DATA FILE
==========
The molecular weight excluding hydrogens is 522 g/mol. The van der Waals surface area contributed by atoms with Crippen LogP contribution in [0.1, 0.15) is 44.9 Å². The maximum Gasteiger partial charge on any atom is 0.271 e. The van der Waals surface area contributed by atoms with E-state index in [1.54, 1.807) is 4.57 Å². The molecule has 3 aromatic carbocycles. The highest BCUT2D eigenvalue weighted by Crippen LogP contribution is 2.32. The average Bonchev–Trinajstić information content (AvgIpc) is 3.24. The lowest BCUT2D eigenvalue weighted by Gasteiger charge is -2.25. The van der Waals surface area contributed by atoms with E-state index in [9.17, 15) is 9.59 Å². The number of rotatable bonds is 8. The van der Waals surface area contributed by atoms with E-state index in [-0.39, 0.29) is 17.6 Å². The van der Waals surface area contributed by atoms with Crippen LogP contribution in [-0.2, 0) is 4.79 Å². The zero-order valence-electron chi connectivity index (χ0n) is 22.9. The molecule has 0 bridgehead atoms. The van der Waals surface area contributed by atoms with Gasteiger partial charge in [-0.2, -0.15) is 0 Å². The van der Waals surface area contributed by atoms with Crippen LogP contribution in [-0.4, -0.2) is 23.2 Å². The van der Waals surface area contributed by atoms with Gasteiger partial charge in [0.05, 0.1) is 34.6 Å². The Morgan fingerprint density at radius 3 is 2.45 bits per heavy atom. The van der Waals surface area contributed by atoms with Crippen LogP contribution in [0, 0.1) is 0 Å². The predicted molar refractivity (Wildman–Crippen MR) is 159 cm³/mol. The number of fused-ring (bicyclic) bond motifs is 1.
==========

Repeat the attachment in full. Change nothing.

The molecular weight excluding hydrogens is 522 g/mol. The van der Waals surface area contributed by atoms with Crippen LogP contribution in [0.1, 0.15) is 44.9 Å². The maximum Gasteiger partial charge on any atom is 0.271 e. The van der Waals surface area contributed by atoms with E-state index in [1.54, 1.807) is 4.57 Å². The molecule has 3 aromatic carbocycles. The highest BCUT2D eigenvalue weighted by Crippen LogP contribution is 2.32. The average Bonchev–Trinajstić information content (AvgIpc) is 3.24. The lowest BCUT2D eigenvalue weighted by Gasteiger charge is -2.25. The van der Waals surface area contributed by atoms with E-state index in [9.17, 15) is 9.59 Å². The number of rotatable bonds is 8. The van der Waals surface area contributed by atoms with E-state index in [-0.39, 0.29) is 17.6 Å². The van der Waals surface area contributed by atoms with Crippen LogP contribution in [-0.2, 0) is 4.79 Å². The zero-order valence-electron chi connectivity index (χ0n) is 22.9. The molecule has 0 bridgehead atoms. The van der Waals surface area contributed by atoms with Gasteiger partial charge in [-0.2, -0.15) is 0 Å². The van der Waals surface area contributed by atoms with Crippen LogP contribution in [-0.4, -0.2) is 23.2 Å². The van der Waals surface area contributed by atoms with Gasteiger partial charge in [0.05, 0.1) is 34.6 Å². The Morgan fingerprint density at radius 3 is 2.45 bits per heavy atom. The van der Waals surface area contributed by atoms with Crippen LogP contribution in [0, 0.1) is 0 Å². The predicted molar refractivity (Wildman–Crippen MR) is 159 cm³/mol. The number of fused-ring (bicyclic) bond motifs is 1.